Boots have decided to put out the moralising argument that they would not want to ‘incentivise inappropriate use’ by making it cheaper. I think the statement is more of a cover for the fact that Boots doesn’t want to risk losing customers who disapprove of its products, so the price is there as an reassurance to those who take issue with the pill, to which, when complaints arise, they can simply point out the price and say, ‘Yes, Mr Sexist Dinosaur and Mrs Well-meaning Every Egg and Sperm is Sacred, we’re making it as difficult for women who don’t want to and/or cannot afford to get pregnant to access emergency medicine as possible, so please keep buying our No 7 range of facial care products and sign up for a discounted eye check’. 

Business before female autonomy, as per usual.  (22/07/2017)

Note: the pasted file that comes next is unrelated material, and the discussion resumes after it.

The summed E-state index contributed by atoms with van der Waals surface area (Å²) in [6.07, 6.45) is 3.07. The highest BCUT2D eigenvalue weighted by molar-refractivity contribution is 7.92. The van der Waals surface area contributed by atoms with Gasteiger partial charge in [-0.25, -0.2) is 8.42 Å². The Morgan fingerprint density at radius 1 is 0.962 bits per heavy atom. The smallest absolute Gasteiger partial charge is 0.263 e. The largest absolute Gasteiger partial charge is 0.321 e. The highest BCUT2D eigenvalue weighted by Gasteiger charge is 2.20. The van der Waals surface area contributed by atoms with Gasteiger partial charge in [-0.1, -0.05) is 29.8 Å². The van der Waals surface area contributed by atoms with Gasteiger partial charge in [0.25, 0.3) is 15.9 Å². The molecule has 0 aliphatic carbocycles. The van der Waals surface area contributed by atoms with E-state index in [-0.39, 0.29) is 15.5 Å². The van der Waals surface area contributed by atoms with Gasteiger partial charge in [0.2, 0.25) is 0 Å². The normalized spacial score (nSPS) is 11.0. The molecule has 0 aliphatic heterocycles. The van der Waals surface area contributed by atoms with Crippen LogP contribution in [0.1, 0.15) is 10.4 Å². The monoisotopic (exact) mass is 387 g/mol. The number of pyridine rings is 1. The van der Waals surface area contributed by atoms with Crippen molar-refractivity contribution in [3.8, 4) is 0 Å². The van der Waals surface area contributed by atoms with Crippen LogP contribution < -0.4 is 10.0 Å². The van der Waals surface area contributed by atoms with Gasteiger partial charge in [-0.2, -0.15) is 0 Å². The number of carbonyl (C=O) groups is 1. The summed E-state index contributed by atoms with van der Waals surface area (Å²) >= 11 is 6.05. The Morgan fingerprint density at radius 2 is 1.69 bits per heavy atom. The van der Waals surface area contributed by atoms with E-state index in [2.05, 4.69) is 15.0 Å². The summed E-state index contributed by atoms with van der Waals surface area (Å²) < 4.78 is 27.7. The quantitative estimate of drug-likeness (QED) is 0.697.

Does the morning-after pill affect fertility?

Someone asked us:

can taking the morning after pill (“plan b”) too many times make you infertile, or less able to easily conceive? i had never heard this until some friends said so recently, and it is horrifying me!

No way — you have nothing to fear. Taking the morning after pill (aka emergency contraception) will not make you less fertile in the long run. Emergency contraception prevents pregnancy after one act of unprotected sex. Period.

BUT, if you find yourself taking Plan B frequently, it might be time to get a new plan A. Save yourself some stress and talk to your doctor or nurse about hassle-free birth control methods that might work well for you — like the IUD or implant. Using birth control is your best bet if you want to prevent pregnancy — it’s more effective, costs less over time than Plan B if you use insurance, and (just like emergency contraception) won’t make you infertile after you stop using it.